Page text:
Behind the Beautiful Forevers – Katherine Boo

February 15, 2013 at 18:38 | Posted in books | Leave a comment
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Katherin Boo Beautiful Forevers Mumbai SlumI received a Kindle for Christmas last year, I think after Mrs Chillikebab got fed up with me borrowing hers and relegating her to the ignominy of a real, actual paper book. E-readers are the go, people. Ditch that paper – so twentieth century. E-books are just so much more convenient – (and so much cheaper). That said, there is one thing I miss about real books – and that’s the front cover. Being somewhat visual in nature, I rememberer books, titles and authors by the cover artwork, and I find on the Kindle I struggle to recall the title or the author of the books I have read. There’s also a slightly jarring sensation when you start reading, as the first thing you are confronted with is the first age of text. Opening a new book after looking at the cover, then flicking through the first few pages of bits and bobs to find the start of the actual book represents a few moments of pleasant anticipation which are missing with an e-book. This small thing is outweighed but the huge advantages of the electronic format, but perhaps publishers could include some sort of digital cover and title page? Oh dear, I’m starting to sound like one of those people lamenting the demise of vinyl because of the artwork.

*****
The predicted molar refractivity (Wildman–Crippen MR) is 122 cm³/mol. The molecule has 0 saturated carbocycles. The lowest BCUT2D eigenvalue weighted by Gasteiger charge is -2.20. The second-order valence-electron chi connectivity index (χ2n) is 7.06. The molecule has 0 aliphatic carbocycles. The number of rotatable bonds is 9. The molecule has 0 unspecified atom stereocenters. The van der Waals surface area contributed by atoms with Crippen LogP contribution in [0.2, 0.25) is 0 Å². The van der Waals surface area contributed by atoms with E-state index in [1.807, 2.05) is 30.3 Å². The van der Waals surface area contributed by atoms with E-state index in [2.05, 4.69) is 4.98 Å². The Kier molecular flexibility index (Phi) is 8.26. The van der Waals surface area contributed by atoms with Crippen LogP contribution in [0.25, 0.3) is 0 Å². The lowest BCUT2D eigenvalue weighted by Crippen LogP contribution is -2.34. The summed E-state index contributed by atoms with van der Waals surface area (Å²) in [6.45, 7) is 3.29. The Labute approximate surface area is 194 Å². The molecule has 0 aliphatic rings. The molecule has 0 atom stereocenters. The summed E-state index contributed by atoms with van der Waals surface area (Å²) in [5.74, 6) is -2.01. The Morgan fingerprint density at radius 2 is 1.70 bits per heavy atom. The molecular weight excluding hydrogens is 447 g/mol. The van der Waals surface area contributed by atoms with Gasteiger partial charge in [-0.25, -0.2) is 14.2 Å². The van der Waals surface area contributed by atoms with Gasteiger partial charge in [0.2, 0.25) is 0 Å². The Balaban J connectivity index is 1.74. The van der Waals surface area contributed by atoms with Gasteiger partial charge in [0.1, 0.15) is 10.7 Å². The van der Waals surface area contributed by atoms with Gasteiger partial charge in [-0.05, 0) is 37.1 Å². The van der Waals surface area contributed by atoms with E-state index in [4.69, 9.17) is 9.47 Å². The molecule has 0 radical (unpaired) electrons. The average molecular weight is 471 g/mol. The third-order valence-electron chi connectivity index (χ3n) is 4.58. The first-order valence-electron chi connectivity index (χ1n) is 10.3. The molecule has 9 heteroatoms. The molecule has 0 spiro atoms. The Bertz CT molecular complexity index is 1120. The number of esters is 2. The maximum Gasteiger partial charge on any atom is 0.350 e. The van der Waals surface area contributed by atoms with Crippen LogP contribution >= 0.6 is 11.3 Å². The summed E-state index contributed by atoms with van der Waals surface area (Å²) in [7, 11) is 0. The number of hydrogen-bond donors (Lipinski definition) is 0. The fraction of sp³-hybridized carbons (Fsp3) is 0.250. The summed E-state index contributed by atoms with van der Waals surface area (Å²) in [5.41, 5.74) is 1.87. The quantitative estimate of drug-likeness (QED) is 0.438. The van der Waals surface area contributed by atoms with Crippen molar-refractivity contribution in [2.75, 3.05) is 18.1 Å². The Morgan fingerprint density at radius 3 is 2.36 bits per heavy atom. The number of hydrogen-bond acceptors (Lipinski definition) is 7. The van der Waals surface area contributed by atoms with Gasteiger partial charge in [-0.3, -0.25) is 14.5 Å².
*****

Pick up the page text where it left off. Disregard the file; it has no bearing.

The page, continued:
So what have I been reading on my Kindle? Well, the first book I read was Katherine Boo’s extraordinary account of life in a Mumbai slum. It is not a work of fiction, but it is more than a simple documentary. The characters leap off the page, vividly portrayed, and the prose rattles along like a novel – this is a book that’s hard to put down. Yet it is disturbing. Boo is neither sympathetic nor judgemental in her depiction, but reveals a set of desperate lives, lived in a place where it is both necessary to reply on and trample on your neighbours just to survive. To read this book is to get a glimpse of poverty; of the dreadful cheapness of human life and the unobtainability of even the smallest part of the world’s wealth that drives the very poor to exploit those even weaker and poverty-struck than themselves.

This is a book I highly recommend; it will stay with you for days and weeks after you finish it, and raise uncomfortable questions in your mind about equality and equity. As I put my shiny new Kindle down after reading it I can’t help reflecting that its quite modest cost represents probably the annual family income of some of the characters depicted. Real people, with real names, living in that place even as you read this, scratching a living out of scrabbling for bottletops in dustbins and selling their bodies for a few cents.


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